However, once the planning application is made, our efforts will be focused on ensuring that it is defeated. To do this we need to mobilise the goodwill we have encountered into active opposition. If you care enough, please join us. – Yours etc.,

MARK STEPHENS,

Chair, Save Our Landscapes,

Mid Lodge, Bonnington,

Lanark.

Thanks Lanark

Dear Ed, – My husband and I would like to thank the people of Lanark who helped us in our hour of need when we visited a few weeks ago.

After making the lamentable error of dropping our car keys down a drain on the high street, we were impressed at how many people came to our aid.

First of all, the staff at the nearby Stead and Simpson were so helpful, especially the manager Margaret. She phoned the council for us, let us use the staff room to feed our baby and even tried to help us fish for the keys by giving us a big rod with a hook on the end.

Passersby were keen to have a go fishing for the keys and one man even went home to fetch a telescopic magnet and made a makeshift fishing rod with the magnet on the end to try to retrieve them.

The council were quick to respond and came equipped with a tool to try to fish out the keys. The council workman also helped my husband push our car (luckily it wasn’t locked) up the slight hill so that the drain could be opened. Unfortunately the tool broke and we were again unsuccessful.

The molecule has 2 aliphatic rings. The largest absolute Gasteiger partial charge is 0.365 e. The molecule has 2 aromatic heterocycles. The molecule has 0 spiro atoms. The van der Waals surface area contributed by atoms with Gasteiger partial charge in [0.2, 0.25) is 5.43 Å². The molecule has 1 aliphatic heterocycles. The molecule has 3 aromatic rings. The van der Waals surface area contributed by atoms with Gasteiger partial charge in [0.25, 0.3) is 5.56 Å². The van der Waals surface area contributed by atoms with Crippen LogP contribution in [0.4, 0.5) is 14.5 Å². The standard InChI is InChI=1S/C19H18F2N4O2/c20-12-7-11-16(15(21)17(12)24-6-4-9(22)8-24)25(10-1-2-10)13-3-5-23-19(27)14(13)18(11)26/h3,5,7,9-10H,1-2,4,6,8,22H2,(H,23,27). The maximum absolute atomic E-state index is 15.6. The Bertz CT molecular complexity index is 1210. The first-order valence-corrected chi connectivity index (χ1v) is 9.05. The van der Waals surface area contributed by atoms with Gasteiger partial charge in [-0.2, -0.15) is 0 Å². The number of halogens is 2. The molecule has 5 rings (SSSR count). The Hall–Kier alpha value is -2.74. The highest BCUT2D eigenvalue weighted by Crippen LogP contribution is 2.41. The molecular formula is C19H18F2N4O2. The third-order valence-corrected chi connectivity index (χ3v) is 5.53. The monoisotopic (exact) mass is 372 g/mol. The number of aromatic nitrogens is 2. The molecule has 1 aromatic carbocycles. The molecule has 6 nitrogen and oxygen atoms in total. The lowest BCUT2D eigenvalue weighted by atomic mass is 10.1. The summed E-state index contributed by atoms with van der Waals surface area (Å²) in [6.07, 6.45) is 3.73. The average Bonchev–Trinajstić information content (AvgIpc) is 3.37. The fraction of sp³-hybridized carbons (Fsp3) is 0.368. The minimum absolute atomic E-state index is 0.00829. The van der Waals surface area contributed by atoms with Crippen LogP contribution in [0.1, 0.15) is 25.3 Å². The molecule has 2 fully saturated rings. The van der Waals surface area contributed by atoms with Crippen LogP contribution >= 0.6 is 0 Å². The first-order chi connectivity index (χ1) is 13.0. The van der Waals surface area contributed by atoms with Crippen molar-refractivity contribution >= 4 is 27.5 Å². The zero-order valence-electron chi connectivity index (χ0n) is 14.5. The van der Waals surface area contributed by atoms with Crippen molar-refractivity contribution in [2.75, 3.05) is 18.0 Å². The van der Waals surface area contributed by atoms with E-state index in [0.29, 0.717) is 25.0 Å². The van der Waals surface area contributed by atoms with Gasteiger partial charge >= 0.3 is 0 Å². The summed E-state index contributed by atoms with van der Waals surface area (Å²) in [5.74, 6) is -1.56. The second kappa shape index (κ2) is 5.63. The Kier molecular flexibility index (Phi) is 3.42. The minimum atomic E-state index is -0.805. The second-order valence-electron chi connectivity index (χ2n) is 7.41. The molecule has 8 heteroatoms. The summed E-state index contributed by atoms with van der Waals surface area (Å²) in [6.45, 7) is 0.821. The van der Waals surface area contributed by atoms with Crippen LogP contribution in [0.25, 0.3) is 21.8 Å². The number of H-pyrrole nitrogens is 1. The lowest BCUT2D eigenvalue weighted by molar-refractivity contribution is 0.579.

In the end, a passing farmer kindly went head first down the drain, putting his arm into the sludgy water and collecting our keys.

Although this experience was stressful, the community of Lanark pulling together made it the most memorable part of the day. – Yours etc.,

LYNDA BANCE,

Kilmahew Court,

Cardross,

Argyll and Bute.

Greedy fingers

Dear Ed, – At the side of the road there is a piece of waste land on which local residents have planted daffodil bulbs and assorted plants (at their own cost) for everyone’s pleasure.

Currently the daffodils are in bloom and are a welcoming picture.

It was with great dismay that today I had the horror of witnessing a gentleman with his young daughter pull up in a car and proceed to pick a large bunch of daffodils. I would mention that his daughter only contributed by picking two blooms.